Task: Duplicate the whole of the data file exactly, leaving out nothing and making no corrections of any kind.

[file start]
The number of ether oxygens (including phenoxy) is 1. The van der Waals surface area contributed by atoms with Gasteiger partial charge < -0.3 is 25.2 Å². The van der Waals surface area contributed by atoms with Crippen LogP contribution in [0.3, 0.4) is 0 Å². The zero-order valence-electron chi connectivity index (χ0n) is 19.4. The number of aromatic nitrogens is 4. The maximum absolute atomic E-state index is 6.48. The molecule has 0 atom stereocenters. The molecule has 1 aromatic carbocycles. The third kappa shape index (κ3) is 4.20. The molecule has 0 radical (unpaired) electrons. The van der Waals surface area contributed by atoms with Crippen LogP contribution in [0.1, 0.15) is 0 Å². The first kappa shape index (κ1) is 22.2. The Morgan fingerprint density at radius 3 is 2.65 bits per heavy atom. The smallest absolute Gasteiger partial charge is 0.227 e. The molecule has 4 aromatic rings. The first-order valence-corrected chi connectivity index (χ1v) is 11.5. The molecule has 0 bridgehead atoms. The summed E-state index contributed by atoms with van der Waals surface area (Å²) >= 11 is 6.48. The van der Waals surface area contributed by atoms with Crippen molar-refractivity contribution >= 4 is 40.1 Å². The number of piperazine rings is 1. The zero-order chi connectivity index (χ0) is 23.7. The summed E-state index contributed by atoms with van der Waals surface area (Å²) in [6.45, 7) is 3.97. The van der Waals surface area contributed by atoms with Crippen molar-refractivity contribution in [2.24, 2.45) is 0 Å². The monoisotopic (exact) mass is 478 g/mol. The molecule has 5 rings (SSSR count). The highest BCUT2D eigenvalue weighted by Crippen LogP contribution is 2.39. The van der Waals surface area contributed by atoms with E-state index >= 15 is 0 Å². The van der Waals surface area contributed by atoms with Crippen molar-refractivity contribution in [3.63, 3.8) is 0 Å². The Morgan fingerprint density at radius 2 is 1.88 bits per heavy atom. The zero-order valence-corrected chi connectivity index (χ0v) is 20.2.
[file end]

The number of ether oxygens (including phenoxy) is 1. The van der Waals surface area contributed by atoms with Gasteiger partial charge < -0.3 is 25.2 Å². The van der Waals surface area contributed by atoms with Crippen LogP contribution in [0.3, 0.4) is 0 Å². The zero-order valence-electron chi connectivity index (χ0n) is 19.4. The number of aromatic nitrogens is 4. The maximum absolute atomic E-state index is 6.48. The molecule has 0 atom stereocenters. The molecule has 1 aromatic carbocycles. The third kappa shape index (κ3) is 4.20. The molecule has 0 radical (unpaired) electrons. The van der Waals surface area contributed by atoms with Crippen LogP contribution in [0.1, 0.15) is 0 Å². The first kappa shape index (κ1) is 22.2. The Morgan fingerprint density at radius 3 is 2.65 bits per heavy atom. The smallest absolute Gasteiger partial charge is 0.227 e. The molecule has 4 aromatic rings. The first-order valence-corrected chi connectivity index (χ1v) is 11.5. The molecule has 0 bridgehead atoms. The summed E-state index contributed by atoms with van der Waals surface area (Å²) >= 11 is 6.48. The van der Waals surface area contributed by atoms with Crippen molar-refractivity contribution >= 4 is 40.1 Å². The number of piperazine rings is 1. The zero-order chi connectivity index (χ0) is 23.7. The summed E-state index contributed by atoms with van der Waals surface area (Å²) in [6.45, 7) is 3.97. The van der Waals surface area contributed by atoms with Crippen molar-refractivity contribution in [2.24, 2.45) is 0 Å². The monoisotopic (exact) mass is 478 g/mol. The molecule has 5 rings (SSSR count). The highest BCUT2D eigenvalue weighted by Crippen LogP contribution is 2.39. The van der Waals surface area contributed by atoms with E-state index >= 15 is 0 Å². The van der Waals surface area contributed by atoms with Crippen molar-refractivity contribution in [3.63, 3.8) is 0 Å². The Morgan fingerprint density at radius 2 is 1.88 bits per heavy atom. The zero-order valence-corrected chi connectivity index (χ0v) is 20.2.